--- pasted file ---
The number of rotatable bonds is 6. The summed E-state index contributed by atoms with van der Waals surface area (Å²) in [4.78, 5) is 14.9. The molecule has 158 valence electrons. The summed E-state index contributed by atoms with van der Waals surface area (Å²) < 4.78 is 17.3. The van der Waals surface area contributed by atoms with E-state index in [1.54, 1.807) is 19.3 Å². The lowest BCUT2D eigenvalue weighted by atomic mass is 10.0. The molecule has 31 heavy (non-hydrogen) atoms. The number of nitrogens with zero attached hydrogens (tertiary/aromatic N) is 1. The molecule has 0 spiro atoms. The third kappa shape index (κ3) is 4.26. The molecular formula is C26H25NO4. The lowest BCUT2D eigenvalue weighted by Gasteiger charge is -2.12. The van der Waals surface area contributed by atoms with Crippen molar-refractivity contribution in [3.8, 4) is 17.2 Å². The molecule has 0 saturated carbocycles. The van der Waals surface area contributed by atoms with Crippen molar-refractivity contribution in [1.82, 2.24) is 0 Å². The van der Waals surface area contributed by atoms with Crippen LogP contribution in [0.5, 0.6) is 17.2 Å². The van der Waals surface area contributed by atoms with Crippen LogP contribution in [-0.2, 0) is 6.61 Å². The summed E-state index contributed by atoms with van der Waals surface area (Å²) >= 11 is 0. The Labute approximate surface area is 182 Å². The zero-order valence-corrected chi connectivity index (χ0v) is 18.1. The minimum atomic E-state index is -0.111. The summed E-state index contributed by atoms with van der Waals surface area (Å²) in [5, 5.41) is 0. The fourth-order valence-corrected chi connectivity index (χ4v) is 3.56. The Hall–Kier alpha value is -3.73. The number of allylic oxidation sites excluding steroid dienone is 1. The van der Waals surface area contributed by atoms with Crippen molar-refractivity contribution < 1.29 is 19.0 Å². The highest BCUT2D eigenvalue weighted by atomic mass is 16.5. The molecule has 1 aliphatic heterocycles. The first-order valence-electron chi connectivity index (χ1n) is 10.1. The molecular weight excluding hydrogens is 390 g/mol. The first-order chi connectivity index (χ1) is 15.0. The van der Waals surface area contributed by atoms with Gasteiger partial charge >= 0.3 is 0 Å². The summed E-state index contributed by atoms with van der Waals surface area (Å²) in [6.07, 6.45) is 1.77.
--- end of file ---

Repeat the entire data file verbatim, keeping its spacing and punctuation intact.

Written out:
The number of rotatable bonds is 6. The summed E-state index contributed by atoms with van der Waals surface area (Å²) in [4.78, 5) is 14.9. The molecule has 158 valence electrons. The summed E-state index contributed by atoms with van der Waals surface area (Å²) < 4.78 is 17.3. The van der Waals surface area contributed by atoms with E-state index in [1.54, 1.807) is 19.3 Å². The lowest BCUT2D eigenvalue weighted by atomic mass is 10.0. The molecule has 31 heavy (non-hydrogen) atoms. The number of nitrogens with zero attached hydrogens (tertiary/aromatic N) is 1. The molecule has 0 spiro atoms. The third kappa shape index (κ3) is 4.26. The molecular formula is C26H25NO4. The lowest BCUT2D eigenvalue weighted by Gasteiger charge is -2.12. The van der Waals surface area contributed by atoms with Crippen molar-refractivity contribution in [3.8, 4) is 17.2 Å². The molecule has 0 saturated carbocycles. The van der Waals surface area contributed by atoms with Crippen molar-refractivity contribution in [1.82, 2.24) is 0 Å². The van der Waals surface area contributed by atoms with Crippen LogP contribution in [0.5, 0.6) is 17.2 Å². The van der Waals surface area contributed by atoms with Crippen LogP contribution in [-0.2, 0) is 6.61 Å². The summed E-state index contributed by atoms with van der Waals surface area (Å²) >= 11 is 0. The Labute approximate surface area is 182 Å². The zero-order valence-corrected chi connectivity index (χ0v) is 18.1. The minimum atomic E-state index is -0.111. The summed E-state index contributed by atoms with van der Waals surface area (Å²) in [5, 5.41) is 0. The fourth-order valence-corrected chi connectivity index (χ4v) is 3.56. The Hall–Kier alpha value is -3.73. The number of allylic oxidation sites excluding steroid dienone is 1. The van der Waals surface area contributed by atoms with Crippen molar-refractivity contribution < 1.29 is 19.0 Å². The highest BCUT2D eigenvalue weighted by atomic mass is 16.5. The molecule has 1 aliphatic heterocycles. The first-order valence-electron chi connectivity index (χ1n) is 10.1. The molecular weight excluding hydrogens is 390 g/mol. The first-order chi connectivity index (χ1) is 15.0. The van der Waals surface area contributed by atoms with Gasteiger partial charge >= 0.3 is 0 Å². The summed E-state index contributed by atoms with van der Waals surface area (Å²) in [6.07, 6.45) is 1.77.